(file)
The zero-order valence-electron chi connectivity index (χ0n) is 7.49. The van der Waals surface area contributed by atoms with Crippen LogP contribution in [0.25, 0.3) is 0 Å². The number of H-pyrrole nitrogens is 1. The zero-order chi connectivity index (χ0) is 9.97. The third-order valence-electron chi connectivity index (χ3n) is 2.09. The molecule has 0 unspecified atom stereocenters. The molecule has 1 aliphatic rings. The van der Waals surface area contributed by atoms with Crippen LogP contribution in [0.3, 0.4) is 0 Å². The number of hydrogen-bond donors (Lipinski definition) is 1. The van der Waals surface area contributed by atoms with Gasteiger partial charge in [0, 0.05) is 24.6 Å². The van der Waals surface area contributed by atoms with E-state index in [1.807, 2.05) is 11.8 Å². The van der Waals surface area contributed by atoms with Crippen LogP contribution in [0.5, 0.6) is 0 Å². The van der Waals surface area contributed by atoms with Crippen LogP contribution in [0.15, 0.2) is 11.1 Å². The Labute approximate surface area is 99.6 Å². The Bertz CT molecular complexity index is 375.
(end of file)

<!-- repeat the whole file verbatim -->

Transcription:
The zero-order valence-electron chi connectivity index (χ0n) is 7.49. The van der Waals surface area contributed by atoms with Crippen LogP contribution in [0.25, 0.3) is 0 Å². The number of H-pyrrole nitrogens is 1. The zero-order chi connectivity index (χ0) is 9.97. The third-order valence-electron chi connectivity index (χ3n) is 2.09. The molecule has 0 unspecified atom stereocenters. The molecule has 1 aliphatic rings. The van der Waals surface area contributed by atoms with Crippen LogP contribution in [0.3, 0.4) is 0 Å². The number of hydrogen-bond donors (Lipinski definition) is 1. The van der Waals surface area contributed by atoms with Gasteiger partial charge in [0, 0.05) is 24.6 Å². The van der Waals surface area contributed by atoms with E-state index in [1.807, 2.05) is 11.8 Å². The van der Waals surface area contributed by atoms with Crippen LogP contribution in [0.5, 0.6) is 0 Å². The van der Waals surface area contributed by atoms with Crippen LogP contribution in [0.15, 0.2) is 11.1 Å². The Labute approximate surface area is 99.6 Å². The Bertz CT molecular complexity index is 375.